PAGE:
BEXHILL Museum features in a forthcoming edition of BBC2’s Put Your Money Where Your Mouth Is.
An edition featuring Society of Bexhill Museums chairman John Betts is due to be screened at 5.15pm on Wednesday, February 8.
When John received an approach by James Braxton, presenter of the popular BBC 1 antiques programme, last year to film a piece for the forthcoming new series in Bexhill Museum’s motor heritage gallery he couldn’t believe his luck.
Such publicity is a vital boost to the accredited, voluntarily-run independent museum, due to re-open for the 2012 season on Monday, February 6
The concept of the show is that an expert is challenged to buy an antique with their own money and then sell it at a profit.
An element of mystery, of course, surrounded a visit by the Put Your Money Where Your Mouth Is crew to the Egerton Road museum.
Filming was undertaken in April 2011. The episode was expected to be included in a series scheduled to go out within two to three months. Viewers will have to wait until February 8 to find out exactly what James Braxton had bought and how much John Betts was prepared to pay for it.
But since the producer chose the Motor Heritage Gallery as the backdrop it’s a fair guess that there is an automotive link.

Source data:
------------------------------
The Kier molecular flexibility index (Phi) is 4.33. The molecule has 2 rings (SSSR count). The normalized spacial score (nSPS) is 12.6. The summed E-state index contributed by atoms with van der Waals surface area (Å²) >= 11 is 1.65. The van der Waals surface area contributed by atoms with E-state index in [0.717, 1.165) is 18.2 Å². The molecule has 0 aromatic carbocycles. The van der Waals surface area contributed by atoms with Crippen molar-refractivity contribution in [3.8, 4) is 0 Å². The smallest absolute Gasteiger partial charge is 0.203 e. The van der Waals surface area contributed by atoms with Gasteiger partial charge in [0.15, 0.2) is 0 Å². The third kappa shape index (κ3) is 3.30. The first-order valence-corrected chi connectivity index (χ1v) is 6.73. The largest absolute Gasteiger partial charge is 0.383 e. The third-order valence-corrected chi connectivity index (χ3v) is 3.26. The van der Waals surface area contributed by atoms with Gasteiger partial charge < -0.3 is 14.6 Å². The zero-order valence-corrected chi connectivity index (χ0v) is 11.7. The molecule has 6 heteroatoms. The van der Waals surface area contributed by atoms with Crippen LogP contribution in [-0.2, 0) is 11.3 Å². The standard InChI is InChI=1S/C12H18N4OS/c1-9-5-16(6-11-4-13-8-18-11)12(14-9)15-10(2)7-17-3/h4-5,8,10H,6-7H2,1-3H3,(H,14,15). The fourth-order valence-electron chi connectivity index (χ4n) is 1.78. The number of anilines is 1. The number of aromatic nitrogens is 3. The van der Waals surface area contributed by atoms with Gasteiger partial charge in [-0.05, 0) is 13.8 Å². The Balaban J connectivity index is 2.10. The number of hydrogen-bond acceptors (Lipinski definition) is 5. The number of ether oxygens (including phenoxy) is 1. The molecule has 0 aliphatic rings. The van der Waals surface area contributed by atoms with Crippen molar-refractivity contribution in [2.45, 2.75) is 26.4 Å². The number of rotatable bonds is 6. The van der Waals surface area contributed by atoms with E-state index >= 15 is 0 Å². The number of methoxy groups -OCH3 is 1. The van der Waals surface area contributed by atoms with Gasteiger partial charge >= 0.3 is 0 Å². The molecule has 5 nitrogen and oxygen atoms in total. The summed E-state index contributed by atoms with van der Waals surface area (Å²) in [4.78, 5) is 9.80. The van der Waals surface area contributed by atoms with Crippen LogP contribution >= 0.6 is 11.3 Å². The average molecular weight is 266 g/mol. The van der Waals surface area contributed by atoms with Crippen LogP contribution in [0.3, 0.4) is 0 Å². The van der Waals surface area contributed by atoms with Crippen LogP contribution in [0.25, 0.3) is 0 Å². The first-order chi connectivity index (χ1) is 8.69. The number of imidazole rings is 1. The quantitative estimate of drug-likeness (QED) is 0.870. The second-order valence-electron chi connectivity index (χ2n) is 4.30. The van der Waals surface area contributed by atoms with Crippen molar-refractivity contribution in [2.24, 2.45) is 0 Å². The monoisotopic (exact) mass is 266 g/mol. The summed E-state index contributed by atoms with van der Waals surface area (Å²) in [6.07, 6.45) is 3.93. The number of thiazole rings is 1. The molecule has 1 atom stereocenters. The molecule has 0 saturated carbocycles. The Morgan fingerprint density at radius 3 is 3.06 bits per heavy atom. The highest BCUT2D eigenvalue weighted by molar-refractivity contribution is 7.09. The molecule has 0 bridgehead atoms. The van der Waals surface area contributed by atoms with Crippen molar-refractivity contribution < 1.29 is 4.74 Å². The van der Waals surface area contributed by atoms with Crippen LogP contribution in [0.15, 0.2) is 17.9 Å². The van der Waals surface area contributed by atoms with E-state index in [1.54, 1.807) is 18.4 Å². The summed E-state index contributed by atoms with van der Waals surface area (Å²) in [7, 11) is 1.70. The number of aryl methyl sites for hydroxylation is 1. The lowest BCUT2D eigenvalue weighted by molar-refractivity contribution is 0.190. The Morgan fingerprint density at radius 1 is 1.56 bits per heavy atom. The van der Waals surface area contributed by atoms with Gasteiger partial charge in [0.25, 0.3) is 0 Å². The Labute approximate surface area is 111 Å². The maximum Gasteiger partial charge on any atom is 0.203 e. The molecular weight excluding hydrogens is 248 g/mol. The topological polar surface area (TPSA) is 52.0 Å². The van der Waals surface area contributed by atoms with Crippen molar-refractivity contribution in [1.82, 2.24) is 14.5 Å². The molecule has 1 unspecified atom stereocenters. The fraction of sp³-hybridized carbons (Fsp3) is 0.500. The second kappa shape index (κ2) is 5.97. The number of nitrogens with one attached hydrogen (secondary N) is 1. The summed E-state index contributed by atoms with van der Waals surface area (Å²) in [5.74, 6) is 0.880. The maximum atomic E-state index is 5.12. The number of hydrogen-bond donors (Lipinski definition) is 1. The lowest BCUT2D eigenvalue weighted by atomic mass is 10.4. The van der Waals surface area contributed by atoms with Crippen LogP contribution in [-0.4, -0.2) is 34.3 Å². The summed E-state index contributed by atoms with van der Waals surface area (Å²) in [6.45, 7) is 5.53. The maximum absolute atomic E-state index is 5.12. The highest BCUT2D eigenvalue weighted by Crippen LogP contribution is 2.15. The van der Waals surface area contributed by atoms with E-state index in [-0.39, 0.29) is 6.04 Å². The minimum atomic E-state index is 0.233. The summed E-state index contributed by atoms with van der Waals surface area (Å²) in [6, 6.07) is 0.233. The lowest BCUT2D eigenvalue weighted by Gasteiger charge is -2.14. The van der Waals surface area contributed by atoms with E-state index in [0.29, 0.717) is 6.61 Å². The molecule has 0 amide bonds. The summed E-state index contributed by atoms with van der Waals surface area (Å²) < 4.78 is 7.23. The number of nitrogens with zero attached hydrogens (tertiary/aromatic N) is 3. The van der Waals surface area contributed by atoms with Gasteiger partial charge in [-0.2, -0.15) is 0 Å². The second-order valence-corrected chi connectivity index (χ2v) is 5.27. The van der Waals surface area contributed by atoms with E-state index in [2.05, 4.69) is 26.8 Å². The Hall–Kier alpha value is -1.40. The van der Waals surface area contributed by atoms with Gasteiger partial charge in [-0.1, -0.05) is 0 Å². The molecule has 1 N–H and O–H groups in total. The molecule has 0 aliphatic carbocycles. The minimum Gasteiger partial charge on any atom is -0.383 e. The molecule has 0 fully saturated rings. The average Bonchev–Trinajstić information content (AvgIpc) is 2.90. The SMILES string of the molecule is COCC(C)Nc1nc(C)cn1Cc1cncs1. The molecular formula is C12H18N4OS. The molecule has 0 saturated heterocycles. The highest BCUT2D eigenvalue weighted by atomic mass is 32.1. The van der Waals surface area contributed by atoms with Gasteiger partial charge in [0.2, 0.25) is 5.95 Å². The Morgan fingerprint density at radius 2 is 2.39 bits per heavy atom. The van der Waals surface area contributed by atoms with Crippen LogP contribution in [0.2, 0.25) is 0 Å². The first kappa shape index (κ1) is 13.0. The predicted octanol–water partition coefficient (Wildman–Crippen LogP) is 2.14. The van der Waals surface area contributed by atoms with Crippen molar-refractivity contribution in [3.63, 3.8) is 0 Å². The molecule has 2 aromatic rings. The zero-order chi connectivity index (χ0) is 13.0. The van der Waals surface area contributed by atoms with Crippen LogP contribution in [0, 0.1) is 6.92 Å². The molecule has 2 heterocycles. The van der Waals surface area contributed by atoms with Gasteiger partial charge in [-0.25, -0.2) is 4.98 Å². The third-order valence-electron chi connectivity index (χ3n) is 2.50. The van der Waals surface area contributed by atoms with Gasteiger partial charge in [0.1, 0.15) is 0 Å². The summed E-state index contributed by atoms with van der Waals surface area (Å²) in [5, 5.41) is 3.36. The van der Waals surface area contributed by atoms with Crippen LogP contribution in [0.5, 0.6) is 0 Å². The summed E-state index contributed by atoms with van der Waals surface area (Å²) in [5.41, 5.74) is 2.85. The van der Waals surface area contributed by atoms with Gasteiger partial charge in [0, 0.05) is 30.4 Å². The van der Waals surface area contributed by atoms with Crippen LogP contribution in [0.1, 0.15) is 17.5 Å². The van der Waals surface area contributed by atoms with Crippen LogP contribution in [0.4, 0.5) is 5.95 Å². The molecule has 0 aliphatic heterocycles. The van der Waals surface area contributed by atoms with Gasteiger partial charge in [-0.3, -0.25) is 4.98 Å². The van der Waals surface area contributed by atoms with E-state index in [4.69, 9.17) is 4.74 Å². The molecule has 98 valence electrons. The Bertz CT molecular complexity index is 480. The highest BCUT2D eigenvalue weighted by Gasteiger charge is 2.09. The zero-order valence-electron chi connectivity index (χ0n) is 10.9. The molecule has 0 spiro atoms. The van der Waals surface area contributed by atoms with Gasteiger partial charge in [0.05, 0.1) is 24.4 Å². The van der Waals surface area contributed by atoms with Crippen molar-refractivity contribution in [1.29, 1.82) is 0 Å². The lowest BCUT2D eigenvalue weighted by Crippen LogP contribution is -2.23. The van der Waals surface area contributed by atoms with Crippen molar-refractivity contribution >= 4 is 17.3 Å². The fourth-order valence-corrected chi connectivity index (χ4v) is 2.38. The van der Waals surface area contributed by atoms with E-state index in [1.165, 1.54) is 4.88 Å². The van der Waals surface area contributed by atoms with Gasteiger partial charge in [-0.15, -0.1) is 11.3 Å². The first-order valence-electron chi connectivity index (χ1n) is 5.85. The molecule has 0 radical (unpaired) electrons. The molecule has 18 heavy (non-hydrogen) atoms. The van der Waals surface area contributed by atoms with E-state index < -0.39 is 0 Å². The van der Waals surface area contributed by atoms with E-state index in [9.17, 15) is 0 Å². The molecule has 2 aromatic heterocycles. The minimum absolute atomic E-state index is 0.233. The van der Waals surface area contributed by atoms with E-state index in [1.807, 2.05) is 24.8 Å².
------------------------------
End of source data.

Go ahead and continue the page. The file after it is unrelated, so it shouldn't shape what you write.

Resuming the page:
But John believes that both in terms of what he paid for the item and the value the transaction will have in bringing Bexhill Museum’s attractions before a wide and discriminating tv audience makes his private purchase a bargain.
He said: “I beat him down. I got it at just above the minimum price after we haggled in front of the camera.
“I am not going to say at this stage what it is, but I am pleased with my purchase.
“I bought it as a private individual. But I will probably donate it to the museum after the programme is televised.
“I understand that the programme regularly attracts about two and a half million viewers and that the majority of them are retired.
”That is ideal publicity for Bexhill Museum.”
The East Sussex museum’s new motor heritage gallery features three cars with three different means of propulsion but each with a special link with Bexhill.
The replica of the winning Serpollet steam car commemorates the 1902 Bexhill Motor Trials, the first international motor sport event in the UK.
A restored 1957 Mark III Elva symbolises the innovative sports racing cars designed and built in the town by Bexhillian Frank Nichols.
The motor heritage gallery complements a new costume and social history gallery and the original Sargent gallery.
The sleek Volta designed and built by students at St Richard’s Catholic College took - and still holds - a class world land speed record for electric cars.